(The Center Square) – Five Republicans are competing in New Hampshire's closely watched primary on Tuesday for a shot to challenge incumbent Democratic U.S. Sen. Maggie Hassan in November.
The marquee race features retired U.S. Army Brig. Gen. Don Bolduc, a far-right conservative who has echoed former Republican President Donald Trump's claims that the 2020 election was stolen, against New Hampshire Senate President Chuck Morse, a moderate who is running with the backing of Republican Gov. Chris Sununu.
Three other GOP candidates – Bruce Fenton, Kevin Smith and Vikram Mansharamani – are vying for the party's nomination to challenge Hassan, who is unopposed on Tuesday's ballot.
A University of New Hampshire Survey Center poll conducted late last month showed Bolduc leading Morse 43% to 22%, with the other GOP candidates lingering in the single digits.
Andy Smith, director of UNH's Survey Center, said many New Hampshire voters remain undecided ahead of Tuesday's crowded primary and some have only just started paying attention to the contested U.S. Senate race.
He said Sununu's decision last week to endorse Morse's candidacy could help close the gap with Bolduc, but it remains unclear if it will tip the balance of the race in his favor.
"Bolduc has been winning in the polls but he's been campaigning for the Senate since 2019, so he obviously has higher name recognition than the other candidates," Smith said. "By and large, all of the candidates all have similar policy positions, so it's really more about their personalities and who can win in November that the partisans seem to be interested in."
To be sure, the Senate race has drawn national attention as much for who won't be on Tuesday's packed ballot. Sununu was being urged by national Republican groups to throw his hat into the race as part of a strategy to reclaim the U.S. Senate in the midterm elections, but instead he opted to run for a fourth-term as New Hampshire's governor.
Political observers say Sununu's decision not to jump into the race could cost Republicans efforts to take over the U.S. Senate in November's elections. Republicans and Democrats each hold 50 seats in the Senate ahead of November, with Democratic Vice President Harris serving as a tie-breaking vote.
The nonpartisan Cook Political Report has rated the seat as "lean Democrat" in the upcoming general election.
In the money race, Morse has raised more than Bolduc ahead of the primary, according to Federal Election Commission filings. He has drummed up more than $1.5 million while Bolduc has raised about $579,000 to date. By comparison, Hassan has raised about $24 million in the 2022 election cycle, according to her FEC filings.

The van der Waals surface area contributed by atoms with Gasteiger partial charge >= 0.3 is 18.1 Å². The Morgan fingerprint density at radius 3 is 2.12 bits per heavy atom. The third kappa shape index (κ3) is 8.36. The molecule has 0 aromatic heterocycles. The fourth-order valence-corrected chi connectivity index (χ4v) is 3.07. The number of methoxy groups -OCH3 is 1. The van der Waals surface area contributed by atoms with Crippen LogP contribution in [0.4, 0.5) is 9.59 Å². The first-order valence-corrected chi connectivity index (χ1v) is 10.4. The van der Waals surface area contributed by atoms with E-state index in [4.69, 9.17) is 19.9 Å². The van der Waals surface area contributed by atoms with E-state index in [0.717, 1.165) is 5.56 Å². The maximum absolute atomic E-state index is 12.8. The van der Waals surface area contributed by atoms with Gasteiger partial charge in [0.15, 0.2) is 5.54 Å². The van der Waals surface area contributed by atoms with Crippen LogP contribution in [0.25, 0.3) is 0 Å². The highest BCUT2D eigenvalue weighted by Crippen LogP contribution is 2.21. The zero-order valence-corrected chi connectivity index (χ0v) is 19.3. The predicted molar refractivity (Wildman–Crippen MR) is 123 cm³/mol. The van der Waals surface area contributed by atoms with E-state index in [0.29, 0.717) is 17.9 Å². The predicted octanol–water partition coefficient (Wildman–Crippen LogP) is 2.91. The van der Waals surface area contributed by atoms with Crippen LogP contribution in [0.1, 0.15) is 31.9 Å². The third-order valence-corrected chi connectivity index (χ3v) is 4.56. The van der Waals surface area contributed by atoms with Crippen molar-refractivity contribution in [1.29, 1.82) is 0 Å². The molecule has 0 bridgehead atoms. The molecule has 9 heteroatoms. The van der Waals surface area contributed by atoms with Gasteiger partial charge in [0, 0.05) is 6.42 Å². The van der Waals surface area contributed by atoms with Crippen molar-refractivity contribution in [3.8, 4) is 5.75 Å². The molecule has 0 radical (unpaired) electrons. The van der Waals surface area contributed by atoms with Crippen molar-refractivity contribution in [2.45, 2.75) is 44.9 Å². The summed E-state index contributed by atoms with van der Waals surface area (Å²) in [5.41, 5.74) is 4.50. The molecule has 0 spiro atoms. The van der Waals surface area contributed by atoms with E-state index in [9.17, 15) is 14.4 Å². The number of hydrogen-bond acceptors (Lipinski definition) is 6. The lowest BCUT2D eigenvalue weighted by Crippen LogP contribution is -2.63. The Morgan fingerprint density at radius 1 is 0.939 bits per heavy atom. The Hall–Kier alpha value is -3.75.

National Republican and Democratic groups have already poured tens of millions of dollars into the general election race, with control of Congress in the balance, and more spending is expected ahead of the general election.
The Senate Leadership Fund, which is aligned with Senate Minority Leader Mitch McConnell, has reserved $23 million in TV ad spending ahead of the general election.
Besides nominating a GOP candidate to challenge Hassan, New Hampshire voters are also deciding two Republican primaries for U.S. House races in Tuesday's primary.
In New Hampshire's 1st District four Republican candidates – Gail Huff Brown, Matt Mowers, Russell Prescott, Tim Baxter and Karoline Leavitt – are competing on Tuesday for the party's nomination to challenge incumbent Rep. Chris Pappas, who is seeking another term.
A University of New Hampshire poll found Mowers, a former State Department official who challenged Pappas in 2020, leading the pack among likely GOP primary voters with 26% and former White House assistant press secretary Leavitt with support from 24% of likely voters.
In the 2nd Congressional District, a crowded ballot of seven candidates are competing on Tuesday for a chance to challenge incumbent Democratic Rep. Ann Kuster, who is unopposed.
The UNH poll found Bob Burns, a former deputy state director for Newt Gingrich’s 2012 presidential campaign, leading the pack of contenders with 32% among likely Republican primary voters. He was followed closely by Keene Mayor George Hansel, with 18% of likely voters.
Other GOP candidates in the race are Scott Black, Michael Callis, Jay Mercer, Dean Poirier and Lily Tang.
The nonpartisan Cook Political Report has rated both U.S. House races a "toss up" in the November elections.